NIHR Global Health Research Unit on Respiratory Health (RESPIRE)

Mohammad Shahidul Islam

Project: Long-term effects of Respiratory Syncytial Virus (RSV) infection in young infants (Embedded PhD project)

PhD overview

  • Acute or chronic:  Acute
  • Country:  Bangladesh
  • Based at:  Child Health Research Foundation
  • Start date:  01 April 2018
  • End date:  30 March 2021
  • Supervisors:  Harish Nair, Steve Cunningham, Samir K Saha
  • Email:
Mohammad Shahidul Islam Headshot
RESPIRE PhD student: Mohammad Shahidul Islam


Respiratory syncytial virus (RSV) is the most common cause of childhood illness that attacks the lower respiratory tract and can lead to bronchitis and pneumonia. In addition, this pathogen is associated with recurrent wheeze and childhood asthma.

The burden of RSV-Lower Respiratory Tract Infection in infants aged 0-5 months is up to 10x higher in low- and middle-income countries. Collecting clinical samples from young infants and the lack of an appropriate diagnostic to detect RSV virus are the major obstacles to study the impact of RSV infection in developing countries. Thus, we know little about the long-term effects of RSV infection in infants in developing health care systems.

We hypothesise that the long-term effect of RSV infection on the development of wheeze/asthma will be similar to that already demonstrated in developed health care settings, and possibly potentiated given that many infants in the developing countries get the infection within 60 days of age while the lungs remain premature.

Aim and impact

To determine the long-term effects of RSV infection in young infants. A large study was recently conducted to attribute the aetiology of young infant infection in South Asia, which identified a significant number of young infants with RSV infection. We would like to revisit those infants who are currently aged between 5 to 7 years old to measure the prevalence of asthma, assess lung function and child physical development.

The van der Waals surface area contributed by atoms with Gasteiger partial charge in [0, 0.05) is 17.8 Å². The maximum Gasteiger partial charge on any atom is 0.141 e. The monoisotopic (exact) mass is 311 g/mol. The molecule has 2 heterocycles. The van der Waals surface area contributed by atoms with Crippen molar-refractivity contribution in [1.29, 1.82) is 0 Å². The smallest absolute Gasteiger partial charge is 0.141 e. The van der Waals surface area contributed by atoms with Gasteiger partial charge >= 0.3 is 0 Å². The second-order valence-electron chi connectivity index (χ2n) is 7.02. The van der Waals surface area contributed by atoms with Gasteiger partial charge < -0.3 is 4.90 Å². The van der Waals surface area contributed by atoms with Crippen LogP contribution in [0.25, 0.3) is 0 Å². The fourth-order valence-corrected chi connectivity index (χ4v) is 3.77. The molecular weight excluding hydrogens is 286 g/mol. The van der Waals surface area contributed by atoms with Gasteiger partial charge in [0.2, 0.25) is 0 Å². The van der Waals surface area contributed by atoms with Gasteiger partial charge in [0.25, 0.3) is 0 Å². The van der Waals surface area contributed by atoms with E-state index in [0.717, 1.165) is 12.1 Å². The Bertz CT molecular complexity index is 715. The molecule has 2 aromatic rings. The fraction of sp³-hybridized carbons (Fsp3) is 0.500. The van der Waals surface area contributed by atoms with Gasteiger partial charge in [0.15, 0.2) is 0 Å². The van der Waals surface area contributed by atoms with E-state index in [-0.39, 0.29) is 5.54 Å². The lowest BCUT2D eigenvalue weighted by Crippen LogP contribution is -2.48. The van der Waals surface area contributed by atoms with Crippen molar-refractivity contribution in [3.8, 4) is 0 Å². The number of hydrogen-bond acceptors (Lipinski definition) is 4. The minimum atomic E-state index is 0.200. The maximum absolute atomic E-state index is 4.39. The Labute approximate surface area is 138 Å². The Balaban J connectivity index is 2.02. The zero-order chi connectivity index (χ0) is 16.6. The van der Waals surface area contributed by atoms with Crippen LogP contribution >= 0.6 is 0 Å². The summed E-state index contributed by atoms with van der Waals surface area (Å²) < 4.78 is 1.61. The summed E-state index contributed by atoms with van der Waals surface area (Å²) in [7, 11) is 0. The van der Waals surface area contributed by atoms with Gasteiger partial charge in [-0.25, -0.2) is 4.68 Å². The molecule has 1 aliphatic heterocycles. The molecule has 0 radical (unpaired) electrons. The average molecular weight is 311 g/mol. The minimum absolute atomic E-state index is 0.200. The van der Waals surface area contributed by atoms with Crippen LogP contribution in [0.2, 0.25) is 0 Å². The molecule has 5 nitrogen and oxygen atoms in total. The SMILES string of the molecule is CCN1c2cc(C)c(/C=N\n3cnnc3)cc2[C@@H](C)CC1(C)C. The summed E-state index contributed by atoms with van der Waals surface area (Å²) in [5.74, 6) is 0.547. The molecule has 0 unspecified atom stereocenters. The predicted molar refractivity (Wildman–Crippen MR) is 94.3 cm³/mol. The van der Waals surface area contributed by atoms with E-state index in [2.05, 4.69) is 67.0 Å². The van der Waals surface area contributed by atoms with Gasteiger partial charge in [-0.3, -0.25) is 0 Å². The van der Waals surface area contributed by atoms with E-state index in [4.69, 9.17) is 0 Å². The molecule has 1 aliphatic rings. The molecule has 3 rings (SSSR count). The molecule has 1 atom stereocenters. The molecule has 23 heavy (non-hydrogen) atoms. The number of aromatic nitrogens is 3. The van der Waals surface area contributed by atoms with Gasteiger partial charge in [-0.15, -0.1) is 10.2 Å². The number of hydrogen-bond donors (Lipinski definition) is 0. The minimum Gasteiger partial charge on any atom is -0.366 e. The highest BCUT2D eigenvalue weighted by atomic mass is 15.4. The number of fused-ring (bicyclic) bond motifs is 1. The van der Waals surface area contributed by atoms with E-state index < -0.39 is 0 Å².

This is part of a wider RESPIRE project investigating the consequence of RSV infection in young infants.

Data from this study will help us appreciate the implications of introducing an RSV vaccine when it becomes available. These efforts may save the lives of young children in the future and improve their quality of life.

Find out more about the wider RSV project

About me

My academic qualifications include an MSc in Microbiology from the University of Dhaka and a Masters in Public Health from the Johns Hopkins University. My research work has been interspersed by working at different places including icddr,b, Johns Hopkins University and Child Health Research Foundation where I have played an active role in coordinating and leading several health research projects. Notably, I coordinated the Aetiology of Neonatal Infection in South Asia (ANISA) study. In 2019, I have received the most prestigious scientific award of CDC—the Charles C. Shepard Science Award (Assessment category) for publishing my research findings in the Lancet journal. Through my research, I want to link the communicable and non-communicable diseases.

Three-Minute Thesis-Style Video Competition

For the RESPIRE ASM Showcase on the 24th November 2020, the RESPIRE PhD students recorded videos explaining their research, as part of a Three-Minute Thesis-Style Video Competition. Watch Shahidul's presentation below.

Video: ISLAM, Shahidul
RESPIRE 3-Minute Thesis-Style Video Competition - ISLAM, Shahidul - The long-term effect of respiratory syncytial virus (RSV) infection in young children